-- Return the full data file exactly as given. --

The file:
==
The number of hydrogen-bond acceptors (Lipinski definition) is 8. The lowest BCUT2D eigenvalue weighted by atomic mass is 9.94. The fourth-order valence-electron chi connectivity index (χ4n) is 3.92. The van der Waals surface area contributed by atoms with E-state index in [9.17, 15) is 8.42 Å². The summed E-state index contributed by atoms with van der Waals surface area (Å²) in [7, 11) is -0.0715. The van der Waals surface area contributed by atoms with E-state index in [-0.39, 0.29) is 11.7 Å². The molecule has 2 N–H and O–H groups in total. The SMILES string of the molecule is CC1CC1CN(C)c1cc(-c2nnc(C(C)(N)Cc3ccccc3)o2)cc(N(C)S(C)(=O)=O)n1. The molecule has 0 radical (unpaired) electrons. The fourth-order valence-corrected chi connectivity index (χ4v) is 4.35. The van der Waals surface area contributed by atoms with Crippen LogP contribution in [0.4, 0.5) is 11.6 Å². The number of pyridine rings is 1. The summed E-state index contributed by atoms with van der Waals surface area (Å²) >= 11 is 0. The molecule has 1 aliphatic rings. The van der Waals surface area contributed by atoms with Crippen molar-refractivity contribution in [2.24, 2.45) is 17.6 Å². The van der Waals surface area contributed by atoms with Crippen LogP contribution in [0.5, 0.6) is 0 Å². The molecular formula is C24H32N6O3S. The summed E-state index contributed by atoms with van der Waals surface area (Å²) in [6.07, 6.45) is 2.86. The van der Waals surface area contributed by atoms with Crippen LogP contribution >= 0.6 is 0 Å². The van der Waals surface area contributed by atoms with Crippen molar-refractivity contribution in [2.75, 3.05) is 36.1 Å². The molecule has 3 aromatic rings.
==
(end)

The number of hydrogen-bond acceptors (Lipinski definition) is 8. The lowest BCUT2D eigenvalue weighted by atomic mass is 9.94. The fourth-order valence-electron chi connectivity index (χ4n) is 3.92. The van der Waals surface area contributed by atoms with E-state index in [9.17, 15) is 8.42 Å². The summed E-state index contributed by atoms with van der Waals surface area (Å²) in [7, 11) is -0.0715. The van der Waals surface area contributed by atoms with E-state index in [-0.39, 0.29) is 11.7 Å². The molecule has 2 N–H and O–H groups in total. The SMILES string of the molecule is CC1CC1CN(C)c1cc(-c2nnc(C(C)(N)Cc3ccccc3)o2)cc(N(C)S(C)(=O)=O)n1. The molecule has 0 radical (unpaired) electrons. The fourth-order valence-corrected chi connectivity index (χ4v) is 4.35. The van der Waals surface area contributed by atoms with Crippen LogP contribution in [0.4, 0.5) is 11.6 Å². The number of pyridine rings is 1. The summed E-state index contributed by atoms with van der Waals surface area (Å²) >= 11 is 0. The molecule has 1 aliphatic rings. The van der Waals surface area contributed by atoms with Crippen molar-refractivity contribution in [2.24, 2.45) is 17.6 Å². The van der Waals surface area contributed by atoms with Crippen LogP contribution in [0.5, 0.6) is 0 Å². The molecular formula is C24H32N6O3S. The summed E-state index contributed by atoms with van der Waals surface area (Å²) in [6.07, 6.45) is 2.86. The van der Waals surface area contributed by atoms with Crippen LogP contribution >= 0.6 is 0 Å². The van der Waals surface area contributed by atoms with Crippen molar-refractivity contribution in [2.75, 3.05) is 36.1 Å². The molecule has 3 aromatic rings.